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Radio AM to FM: December 29, 2000

Top Stories of 2000

The year 2000 will not be known as a standout year in the history of radio. Consolidation in the industry has begun to take its toll, and the result has been a year in radio that, to be quite frank, has not been very newsworthy. There were a few standout events, however:

1. One of radio's real greats, not only as a personality but as a friend to almost everyone he met, passed away April 29th. His name was Mark Denis and he was the "image voice" of KFI and traffic reporter for KFI and sister station KOST.

Born in Glendale and raised in Compton, Denis' local resume included KFXM and KMEN in San Bernardino, KGB in San Diego, KEZY in Anaheim, and KHJ and KFI/KOST in Los Angeles. He was described by Los Angeles radio historian Don Barrett as "universally liked," and his death triggered an outpouring of tributes on Barrett's web site, Denis died at the far-too-young age of 59.

2. As in every one of the past few years, consolidation was a primary story of the year. This time it was the merger between AMFM and Clear Channel, which led to the destruction of two of the areas more innovative stations, KACD and KXMX, which had to be sold off due to ownership limitations.

That is somewhat of an irony, considering that the National Association of Broadcasters (NAB) has lobbied hard to allow mergers and ownership limit changes using the argument that such consolidation actually leads to more diverse programming and better choices. In reality it has led to staff cuts and poor excuses for programming under the mantra of "we own everything anyway, so you have no choice but to listen to us."

3. Which leads right into the third big story of the year, Low Power FM. The Federal Communications Commission wants to allow community groups to have access to our own airwaves, now that they have allowed the Mega-Corps to gobble up the majors (did you know that Clear Channel alone now owns more than 1000 station in the US?). In fact the FCC has already started accepting applications for small station in the 10-1000 watt range.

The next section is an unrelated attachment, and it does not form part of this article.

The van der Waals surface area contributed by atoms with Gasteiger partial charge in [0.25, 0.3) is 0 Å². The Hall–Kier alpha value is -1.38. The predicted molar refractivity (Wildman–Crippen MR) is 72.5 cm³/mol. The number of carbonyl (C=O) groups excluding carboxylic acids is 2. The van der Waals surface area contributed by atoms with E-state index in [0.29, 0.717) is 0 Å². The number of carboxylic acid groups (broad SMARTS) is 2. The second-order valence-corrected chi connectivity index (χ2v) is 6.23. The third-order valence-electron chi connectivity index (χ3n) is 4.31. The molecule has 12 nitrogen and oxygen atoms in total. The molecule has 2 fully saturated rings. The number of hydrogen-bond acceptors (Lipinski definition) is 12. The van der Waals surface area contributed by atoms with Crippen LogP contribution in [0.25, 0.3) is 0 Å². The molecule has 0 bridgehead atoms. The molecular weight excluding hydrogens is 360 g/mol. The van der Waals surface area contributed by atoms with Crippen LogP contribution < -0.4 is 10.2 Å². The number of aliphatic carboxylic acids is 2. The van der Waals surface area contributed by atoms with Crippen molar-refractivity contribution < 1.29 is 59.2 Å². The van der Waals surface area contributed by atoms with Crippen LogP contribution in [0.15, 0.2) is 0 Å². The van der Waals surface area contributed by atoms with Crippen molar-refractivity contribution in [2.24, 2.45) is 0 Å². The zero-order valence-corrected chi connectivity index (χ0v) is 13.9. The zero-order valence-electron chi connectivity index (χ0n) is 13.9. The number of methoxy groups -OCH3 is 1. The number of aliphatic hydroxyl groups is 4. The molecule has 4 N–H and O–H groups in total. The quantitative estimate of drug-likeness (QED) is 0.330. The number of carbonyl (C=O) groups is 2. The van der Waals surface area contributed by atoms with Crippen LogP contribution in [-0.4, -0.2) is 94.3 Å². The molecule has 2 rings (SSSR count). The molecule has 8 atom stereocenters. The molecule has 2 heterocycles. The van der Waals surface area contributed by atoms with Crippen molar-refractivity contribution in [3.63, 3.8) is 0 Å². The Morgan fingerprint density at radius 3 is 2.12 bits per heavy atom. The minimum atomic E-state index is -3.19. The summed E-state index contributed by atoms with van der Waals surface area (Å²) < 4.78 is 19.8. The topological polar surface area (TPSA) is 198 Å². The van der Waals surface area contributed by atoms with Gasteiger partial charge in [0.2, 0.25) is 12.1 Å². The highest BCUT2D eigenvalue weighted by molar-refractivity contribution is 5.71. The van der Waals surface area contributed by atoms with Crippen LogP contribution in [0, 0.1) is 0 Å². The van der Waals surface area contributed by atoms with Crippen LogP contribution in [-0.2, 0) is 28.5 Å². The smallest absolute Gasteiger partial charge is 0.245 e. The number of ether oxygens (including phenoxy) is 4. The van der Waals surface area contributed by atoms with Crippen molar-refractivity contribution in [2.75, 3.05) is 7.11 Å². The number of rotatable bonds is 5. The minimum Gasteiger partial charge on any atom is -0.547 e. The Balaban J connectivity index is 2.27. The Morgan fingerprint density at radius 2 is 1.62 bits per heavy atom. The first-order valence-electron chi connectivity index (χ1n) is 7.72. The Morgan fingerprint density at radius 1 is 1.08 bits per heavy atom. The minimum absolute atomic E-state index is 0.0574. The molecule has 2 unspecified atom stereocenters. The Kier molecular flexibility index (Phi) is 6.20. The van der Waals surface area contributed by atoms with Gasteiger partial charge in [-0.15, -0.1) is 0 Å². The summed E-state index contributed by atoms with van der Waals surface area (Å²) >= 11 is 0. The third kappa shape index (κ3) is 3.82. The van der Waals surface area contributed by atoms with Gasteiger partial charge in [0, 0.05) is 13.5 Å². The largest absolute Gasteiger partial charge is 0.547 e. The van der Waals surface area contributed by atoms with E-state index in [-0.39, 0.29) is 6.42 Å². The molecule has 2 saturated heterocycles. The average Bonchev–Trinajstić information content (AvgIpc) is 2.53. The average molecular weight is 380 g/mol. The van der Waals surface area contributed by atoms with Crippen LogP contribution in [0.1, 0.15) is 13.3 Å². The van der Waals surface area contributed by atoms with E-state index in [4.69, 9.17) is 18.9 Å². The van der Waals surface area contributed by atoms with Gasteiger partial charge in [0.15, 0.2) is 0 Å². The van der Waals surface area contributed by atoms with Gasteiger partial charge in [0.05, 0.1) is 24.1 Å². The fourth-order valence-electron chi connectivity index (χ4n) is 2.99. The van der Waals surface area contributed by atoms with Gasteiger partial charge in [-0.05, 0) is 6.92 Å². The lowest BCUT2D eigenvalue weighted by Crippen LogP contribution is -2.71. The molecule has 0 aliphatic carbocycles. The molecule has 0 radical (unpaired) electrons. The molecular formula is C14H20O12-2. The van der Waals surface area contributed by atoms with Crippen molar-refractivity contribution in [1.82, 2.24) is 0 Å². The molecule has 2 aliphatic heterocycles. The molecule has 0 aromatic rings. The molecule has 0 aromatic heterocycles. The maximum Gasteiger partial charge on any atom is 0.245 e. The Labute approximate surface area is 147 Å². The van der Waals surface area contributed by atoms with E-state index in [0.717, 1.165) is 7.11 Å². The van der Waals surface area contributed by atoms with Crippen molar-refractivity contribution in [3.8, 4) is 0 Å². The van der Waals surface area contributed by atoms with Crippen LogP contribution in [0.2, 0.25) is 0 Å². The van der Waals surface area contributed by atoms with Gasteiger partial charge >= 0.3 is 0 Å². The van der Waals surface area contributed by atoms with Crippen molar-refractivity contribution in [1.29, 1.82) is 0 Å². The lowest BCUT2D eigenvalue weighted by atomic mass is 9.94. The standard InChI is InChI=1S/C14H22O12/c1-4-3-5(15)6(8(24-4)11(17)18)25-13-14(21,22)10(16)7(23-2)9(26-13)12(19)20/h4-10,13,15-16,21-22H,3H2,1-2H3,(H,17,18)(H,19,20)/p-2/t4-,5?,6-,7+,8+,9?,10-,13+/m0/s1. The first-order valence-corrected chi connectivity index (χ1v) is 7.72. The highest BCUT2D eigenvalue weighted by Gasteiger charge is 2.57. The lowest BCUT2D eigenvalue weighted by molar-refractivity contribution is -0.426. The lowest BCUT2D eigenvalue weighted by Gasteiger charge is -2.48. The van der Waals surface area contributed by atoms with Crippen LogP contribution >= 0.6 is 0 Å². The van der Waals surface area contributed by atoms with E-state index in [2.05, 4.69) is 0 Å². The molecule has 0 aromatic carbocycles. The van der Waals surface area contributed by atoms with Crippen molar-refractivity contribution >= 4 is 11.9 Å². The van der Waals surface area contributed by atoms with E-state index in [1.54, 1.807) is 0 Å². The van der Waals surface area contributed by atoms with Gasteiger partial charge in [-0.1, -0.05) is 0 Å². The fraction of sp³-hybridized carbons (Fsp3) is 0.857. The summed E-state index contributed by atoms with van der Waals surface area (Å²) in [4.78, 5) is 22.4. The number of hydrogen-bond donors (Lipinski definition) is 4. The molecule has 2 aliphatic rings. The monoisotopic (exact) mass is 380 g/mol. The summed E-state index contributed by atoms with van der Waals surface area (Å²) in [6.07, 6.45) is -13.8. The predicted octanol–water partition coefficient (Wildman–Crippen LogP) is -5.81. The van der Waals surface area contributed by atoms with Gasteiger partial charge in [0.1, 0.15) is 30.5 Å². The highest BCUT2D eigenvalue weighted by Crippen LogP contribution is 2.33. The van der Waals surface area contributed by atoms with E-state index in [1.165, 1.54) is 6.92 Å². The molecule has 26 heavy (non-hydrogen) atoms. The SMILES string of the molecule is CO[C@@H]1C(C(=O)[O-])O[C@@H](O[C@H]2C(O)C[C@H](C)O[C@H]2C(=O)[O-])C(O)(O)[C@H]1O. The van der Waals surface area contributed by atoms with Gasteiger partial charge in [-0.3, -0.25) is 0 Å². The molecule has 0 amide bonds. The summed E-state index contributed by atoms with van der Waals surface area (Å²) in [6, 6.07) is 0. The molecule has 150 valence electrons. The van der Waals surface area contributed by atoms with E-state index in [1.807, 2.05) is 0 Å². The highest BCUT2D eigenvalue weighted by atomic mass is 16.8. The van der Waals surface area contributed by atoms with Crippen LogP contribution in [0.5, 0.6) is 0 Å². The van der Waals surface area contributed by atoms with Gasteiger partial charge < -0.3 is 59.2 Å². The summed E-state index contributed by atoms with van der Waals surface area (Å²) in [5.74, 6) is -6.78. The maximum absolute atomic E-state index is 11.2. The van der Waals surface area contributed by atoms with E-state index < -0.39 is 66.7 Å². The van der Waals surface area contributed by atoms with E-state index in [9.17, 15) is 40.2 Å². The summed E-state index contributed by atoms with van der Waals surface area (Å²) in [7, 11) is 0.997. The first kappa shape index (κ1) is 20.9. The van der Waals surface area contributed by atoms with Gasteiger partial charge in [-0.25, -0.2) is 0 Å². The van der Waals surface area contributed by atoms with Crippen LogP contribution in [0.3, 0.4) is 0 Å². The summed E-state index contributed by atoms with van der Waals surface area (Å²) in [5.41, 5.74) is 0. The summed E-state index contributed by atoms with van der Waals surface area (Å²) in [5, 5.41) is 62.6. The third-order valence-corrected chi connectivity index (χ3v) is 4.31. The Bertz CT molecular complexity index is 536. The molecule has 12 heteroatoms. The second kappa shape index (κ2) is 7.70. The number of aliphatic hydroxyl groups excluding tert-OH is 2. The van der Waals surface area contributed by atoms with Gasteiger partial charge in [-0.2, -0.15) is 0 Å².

Traditional broadcasters and the NAB don't like their power being usurped, however, so they have lobbied successfully in Congress to get legislation blocking most low power stations. The ultimate fate of LPFM is still in the air, but my personal feeling is that the NAB's opposition to LPFM should immediately lead to new regulations on the radio industry, including an immediate ownership limit of no more than two radio stations per market and an overall cap of 45. This would bring true variety back to radio.

4. Consolidation was even an issue in public radio as KPCC gave their license away to Minnesota Public Radio in early 2000, and purged their schedule of many popular and long running programs. No music is allowed on the new KPCC, so fans of such programs as Chuck Cecil's Swingin' Years have had to turn elsewhere.

5. You win some, you lose some: Usually the FCC only allows the re-issuance of a three-letter call-sign to the original owners of a station. In the case of KKHJ, they made an exception, and allowed Liberman Broadcasting to resurrect the name of one of Southern California's oldest stations, KHJ. On the opposite side of the spectrum, KRLA disappeared to make way for All Sports KSPN. Don't be surprised to see the KRLA calls turn up on another local station in early 2001, however. By next week perhaps.


Copyright © 2000 Richard Wagoner and The Copley Press.

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